Mitch: It was imperative to us that we keep families updated and include them in the decision making process. We practiced a framework of “inform not convince” where we presented information candidly and made it clear to parents and students that we would be there to support whatever decision they may want to make. 

What were parents’ responses to the Verto team?

Mallory: I think our approach really served to increase the trust of parents and students across the board because they could see how hard we were working, how much we cared, and how committed we were to making informed decisions. We could see how much this meant to them through the great feedback we got on our whatsapp and email chains.

Can you describe more about how you ultimately made the decision to bring students home?

Mitch: The first question we always started every meeting with was, “Can we keep the students safe?” Safety is number one and that will always be the case with Verto. The second question was, “Can we continue to run a highly effective program in the midst of everything that’s happening?” Ultimately, we felt that our ability to run effective programming was compromised. The students’ mobility would be limited and everything was starting to close down in those countries. In Costa Rica for example, our students’ Public Health coursework revolved around visits to hospitals and schools and great talks at NGOs– all places that we no longer had safe access to.

Mallory: An additional reason for our decision was that countries started closing their borders. It was critical for us that we could access our students and staff and that they would have the ability to come and go freely.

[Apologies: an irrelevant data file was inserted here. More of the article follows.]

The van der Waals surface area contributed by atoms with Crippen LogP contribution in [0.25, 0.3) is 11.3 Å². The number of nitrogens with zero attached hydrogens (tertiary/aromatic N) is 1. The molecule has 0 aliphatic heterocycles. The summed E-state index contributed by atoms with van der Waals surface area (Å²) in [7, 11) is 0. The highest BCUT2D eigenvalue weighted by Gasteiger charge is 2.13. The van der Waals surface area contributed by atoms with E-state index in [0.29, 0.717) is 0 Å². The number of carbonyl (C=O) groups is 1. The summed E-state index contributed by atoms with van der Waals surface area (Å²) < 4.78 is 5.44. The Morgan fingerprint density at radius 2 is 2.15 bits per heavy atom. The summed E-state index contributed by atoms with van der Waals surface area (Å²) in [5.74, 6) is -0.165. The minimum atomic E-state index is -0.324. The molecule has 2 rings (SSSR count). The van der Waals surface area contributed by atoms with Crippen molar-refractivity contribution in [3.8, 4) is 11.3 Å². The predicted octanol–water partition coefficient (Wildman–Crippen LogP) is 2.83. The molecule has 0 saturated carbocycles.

In both Costa Rica and New Zealand, we were able to get everybody home within 48 hours.

arriving home

So, now what? What will the semester look like moving forward?

Mallory: We have used the last week to build the schedule for the semester and bring our curriculum online. Verto has the huge advantage of already having small class sizes and close bonds between students and professors, which makes the transition to online learning a little easier. We are using an asynchronous learning approach as often as possible, so classes will incorporate small group activities and hands-on learning in any ways that are available to students. This could be interviewing family members about Public Health issues or doing some digging in the backyard for Environmental Science exploration. Ultimately we are working to create as experiential of an environment as we can online. 

We are also still working with our ground providers to add international flavor to all our courses. Students taking Environmental Science will get to learn directly from experts working on the Great Barrier Reef in Australia and students studying Public Health will hear from our local partners around the world about the effects of Coronavirus on their respective communities. 

Mitch: We are also working on strategic partnerships with organizations like the Minerva Project to bring our courses online in an interactive and engaging way.

Outside of coursework, how will Verto continue to offer an exciting semester for students?